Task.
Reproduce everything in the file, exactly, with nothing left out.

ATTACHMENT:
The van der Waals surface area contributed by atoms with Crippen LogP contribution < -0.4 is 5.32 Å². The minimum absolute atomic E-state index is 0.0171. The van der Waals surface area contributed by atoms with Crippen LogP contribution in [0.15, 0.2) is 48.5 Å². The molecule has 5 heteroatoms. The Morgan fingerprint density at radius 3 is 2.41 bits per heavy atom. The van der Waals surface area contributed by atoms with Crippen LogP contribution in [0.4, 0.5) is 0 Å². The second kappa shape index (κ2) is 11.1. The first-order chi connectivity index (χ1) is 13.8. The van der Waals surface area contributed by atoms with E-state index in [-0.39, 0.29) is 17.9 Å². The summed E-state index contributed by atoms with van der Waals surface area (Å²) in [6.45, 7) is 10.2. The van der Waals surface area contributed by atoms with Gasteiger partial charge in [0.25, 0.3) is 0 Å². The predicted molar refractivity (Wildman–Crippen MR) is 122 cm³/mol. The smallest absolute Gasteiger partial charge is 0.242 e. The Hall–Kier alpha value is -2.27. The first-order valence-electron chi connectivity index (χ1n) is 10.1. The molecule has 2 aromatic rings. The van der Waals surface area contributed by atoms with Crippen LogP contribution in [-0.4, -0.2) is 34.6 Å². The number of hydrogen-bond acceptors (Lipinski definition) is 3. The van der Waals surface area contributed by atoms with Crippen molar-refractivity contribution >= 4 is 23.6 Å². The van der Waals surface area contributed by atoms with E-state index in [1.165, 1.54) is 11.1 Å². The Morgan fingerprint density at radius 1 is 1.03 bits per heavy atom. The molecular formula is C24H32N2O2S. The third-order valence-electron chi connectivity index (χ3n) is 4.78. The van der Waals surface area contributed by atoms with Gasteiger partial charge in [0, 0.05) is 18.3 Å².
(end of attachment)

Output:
The van der Waals surface area contributed by atoms with Crippen LogP contribution < -0.4 is 5.32 Å². The minimum absolute atomic E-state index is 0.0171. The van der Waals surface area contributed by atoms with Crippen LogP contribution in [0.15, 0.2) is 48.5 Å². The molecule has 5 heteroatoms. The Morgan fingerprint density at radius 3 is 2.41 bits per heavy atom. The van der Waals surface area contributed by atoms with Crippen LogP contribution in [0.4, 0.5) is 0 Å². The second kappa shape index (κ2) is 11.1. The first-order chi connectivity index (χ1) is 13.8. The van der Waals surface area contributed by atoms with E-state index in [-0.39, 0.29) is 17.9 Å². The summed E-state index contributed by atoms with van der Waals surface area (Å²) in [6.45, 7) is 10.2. The van der Waals surface area contributed by atoms with Gasteiger partial charge in [0.25, 0.3) is 0 Å². The predicted molar refractivity (Wildman–Crippen MR) is 122 cm³/mol. The smallest absolute Gasteiger partial charge is 0.242 e. The Hall–Kier alpha value is -2.27. The first-order valence-electron chi connectivity index (χ1n) is 10.1. The molecule has 2 aromatic rings. The van der Waals surface area contributed by atoms with Crippen LogP contribution in [-0.4, -0.2) is 34.6 Å². The number of hydrogen-bond acceptors (Lipinski definition) is 3. The van der Waals surface area contributed by atoms with Crippen molar-refractivity contribution >= 4 is 23.6 Å². The van der Waals surface area contributed by atoms with E-state index in [1.165, 1.54) is 11.1 Å². The Morgan fingerprint density at radius 1 is 1.03 bits per heavy atom. The molecular formula is C24H32N2O2S. The third-order valence-electron chi connectivity index (χ3n) is 4.78. The van der Waals surface area contributed by atoms with Gasteiger partial charge in [0, 0.05) is 18.3 Å².